The most ambitious movie of the year opened two weeks ago to box office indifference.
Three episodes in and I haven't felt Glee has been breaking much new ground this season. And you can hear me groan at the sight of Marley and Jake bonding at school about being poor at the beginning of this episode.
It's been a fun start to the fourth season of Glee so far, despite some predictability. And so here lies the first episode with a major cliff-hanger ending.
Oops, they did Britney again! At only the second episode, Glee does its first theme episode of the season, and Ms. Spears becomes the first artist to get a second treatment from the New Directions. I hope this isn't a sign that Glee is running out of songs/artists to perform.
Wide eyed Midwestern ingénue. Check. Bright lights, big city. Check. Dreams of making it in the big apple. Check. Drill sergeant for a dance instructor. Check. Reality check. Check.
Welcome to New York, you suck. And so begins Dance 101 with Cassandra July (Kate Hudson).
The calendar says June and for the most part the signs are all here: I've cracked out my air conditioner, I've witnessed the crowning of this year's Stanley Cup Champion, and I just completed the half marathon I run annually on Father's Day. But there is one thing that is missing this year from my routine of the previous few summers.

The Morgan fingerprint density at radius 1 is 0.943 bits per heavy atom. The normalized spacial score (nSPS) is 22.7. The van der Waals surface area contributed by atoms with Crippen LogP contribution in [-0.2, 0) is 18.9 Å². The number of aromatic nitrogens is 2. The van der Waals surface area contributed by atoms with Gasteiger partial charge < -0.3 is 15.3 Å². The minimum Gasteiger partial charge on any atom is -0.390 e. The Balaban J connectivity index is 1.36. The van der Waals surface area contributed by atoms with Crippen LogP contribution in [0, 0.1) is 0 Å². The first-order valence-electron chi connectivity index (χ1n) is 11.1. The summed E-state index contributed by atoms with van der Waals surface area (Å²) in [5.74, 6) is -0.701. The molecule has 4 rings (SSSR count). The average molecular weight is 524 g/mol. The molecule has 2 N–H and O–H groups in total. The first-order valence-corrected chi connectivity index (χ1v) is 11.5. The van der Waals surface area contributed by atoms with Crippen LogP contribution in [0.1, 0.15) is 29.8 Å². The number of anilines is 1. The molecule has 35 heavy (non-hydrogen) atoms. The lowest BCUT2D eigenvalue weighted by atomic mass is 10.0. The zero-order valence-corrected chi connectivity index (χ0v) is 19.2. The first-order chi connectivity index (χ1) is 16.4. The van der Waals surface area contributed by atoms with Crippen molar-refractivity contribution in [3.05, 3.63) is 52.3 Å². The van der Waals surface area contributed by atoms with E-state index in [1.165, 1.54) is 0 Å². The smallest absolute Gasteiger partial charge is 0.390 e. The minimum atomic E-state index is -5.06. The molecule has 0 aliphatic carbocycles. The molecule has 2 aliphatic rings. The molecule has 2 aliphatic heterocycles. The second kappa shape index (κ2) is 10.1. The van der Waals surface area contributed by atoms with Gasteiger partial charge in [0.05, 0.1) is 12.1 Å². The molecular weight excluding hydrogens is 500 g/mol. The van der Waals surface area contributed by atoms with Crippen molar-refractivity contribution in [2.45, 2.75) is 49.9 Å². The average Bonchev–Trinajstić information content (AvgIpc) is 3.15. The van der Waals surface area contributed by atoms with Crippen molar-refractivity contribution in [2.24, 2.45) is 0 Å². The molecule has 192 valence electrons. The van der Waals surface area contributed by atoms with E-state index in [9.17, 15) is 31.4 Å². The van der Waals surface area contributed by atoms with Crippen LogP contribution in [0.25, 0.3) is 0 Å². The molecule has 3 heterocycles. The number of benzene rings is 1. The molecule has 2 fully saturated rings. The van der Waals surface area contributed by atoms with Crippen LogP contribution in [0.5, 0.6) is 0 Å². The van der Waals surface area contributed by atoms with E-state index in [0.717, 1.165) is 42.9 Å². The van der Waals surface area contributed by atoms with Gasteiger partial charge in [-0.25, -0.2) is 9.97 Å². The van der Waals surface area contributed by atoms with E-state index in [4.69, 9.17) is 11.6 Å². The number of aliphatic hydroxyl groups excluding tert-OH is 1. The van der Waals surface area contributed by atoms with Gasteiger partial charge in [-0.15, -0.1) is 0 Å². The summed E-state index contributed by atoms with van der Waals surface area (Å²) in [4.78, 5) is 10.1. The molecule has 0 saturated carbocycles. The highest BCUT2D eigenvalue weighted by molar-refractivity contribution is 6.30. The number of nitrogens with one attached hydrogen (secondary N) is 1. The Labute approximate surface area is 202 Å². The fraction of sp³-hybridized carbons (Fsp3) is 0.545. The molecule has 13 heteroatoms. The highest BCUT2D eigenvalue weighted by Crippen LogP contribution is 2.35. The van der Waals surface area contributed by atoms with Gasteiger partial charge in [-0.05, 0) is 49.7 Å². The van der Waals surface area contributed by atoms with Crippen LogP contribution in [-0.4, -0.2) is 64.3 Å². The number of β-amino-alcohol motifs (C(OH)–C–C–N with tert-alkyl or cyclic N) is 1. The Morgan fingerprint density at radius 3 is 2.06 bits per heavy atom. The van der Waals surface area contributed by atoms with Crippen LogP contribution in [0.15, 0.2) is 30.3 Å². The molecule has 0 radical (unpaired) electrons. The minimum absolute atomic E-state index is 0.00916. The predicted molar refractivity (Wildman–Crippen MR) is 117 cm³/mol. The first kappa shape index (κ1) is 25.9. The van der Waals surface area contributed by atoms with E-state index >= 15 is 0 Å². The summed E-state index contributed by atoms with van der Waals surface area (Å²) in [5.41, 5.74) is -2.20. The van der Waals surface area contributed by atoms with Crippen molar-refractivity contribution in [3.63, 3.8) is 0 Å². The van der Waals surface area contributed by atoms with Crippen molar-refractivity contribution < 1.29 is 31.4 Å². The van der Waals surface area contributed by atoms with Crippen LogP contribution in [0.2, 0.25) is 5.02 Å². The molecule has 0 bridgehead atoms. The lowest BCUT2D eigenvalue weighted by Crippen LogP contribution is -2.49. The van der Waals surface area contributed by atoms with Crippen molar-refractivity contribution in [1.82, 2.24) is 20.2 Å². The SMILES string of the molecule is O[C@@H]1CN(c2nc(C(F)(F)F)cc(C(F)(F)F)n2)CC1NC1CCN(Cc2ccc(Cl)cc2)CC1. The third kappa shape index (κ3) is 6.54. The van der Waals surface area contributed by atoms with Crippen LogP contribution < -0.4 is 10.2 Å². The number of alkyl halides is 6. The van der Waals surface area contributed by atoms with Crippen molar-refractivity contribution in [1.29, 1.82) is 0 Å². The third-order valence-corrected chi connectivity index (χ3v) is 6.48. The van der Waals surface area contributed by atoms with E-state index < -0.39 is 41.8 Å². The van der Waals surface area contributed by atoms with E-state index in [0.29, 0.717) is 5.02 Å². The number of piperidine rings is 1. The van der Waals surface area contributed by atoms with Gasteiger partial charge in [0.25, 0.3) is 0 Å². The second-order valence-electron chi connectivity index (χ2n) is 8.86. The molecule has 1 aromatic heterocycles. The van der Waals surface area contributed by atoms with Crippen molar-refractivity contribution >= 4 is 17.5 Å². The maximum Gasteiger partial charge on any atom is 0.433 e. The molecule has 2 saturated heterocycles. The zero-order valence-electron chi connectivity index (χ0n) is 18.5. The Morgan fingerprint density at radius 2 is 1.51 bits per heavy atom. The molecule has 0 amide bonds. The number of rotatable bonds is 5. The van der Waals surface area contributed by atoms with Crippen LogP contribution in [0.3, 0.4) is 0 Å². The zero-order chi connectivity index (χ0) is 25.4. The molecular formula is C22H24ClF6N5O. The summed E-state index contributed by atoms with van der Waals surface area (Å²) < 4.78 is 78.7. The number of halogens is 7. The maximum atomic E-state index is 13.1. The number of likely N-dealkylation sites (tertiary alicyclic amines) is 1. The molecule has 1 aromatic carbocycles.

If you read the list of nominees this year, or any year, and wondered, "I've never heard of these films," you're not alone.
Year after year, the Academy overlooks many of the top-grossing films of the year in favour of smaller films that play in far fewer theatres and make much less money.
Ah, awards season. It's a great time in Hollywood. With so many awards these days being handed out to doctors, scientists, and educators, it's about damn time they honour millionaire movie stars! But seriously, for movie fans like me, it's a chance to see some great films.
The Holidays are often a time for tradition.
Trying to get into the holiday spirit? Music is one of the great natural mood changers.
Do we really need to praise Martin Scorsese any more than he's been already? Do I have to reiterate the contributions he's made to film, not just through his endless list of cinematic masterpieces, but also through his contributions and advocacy of film preservation? Do I need to remind you about his passion for cinema?
Everyone's upbringing is diffe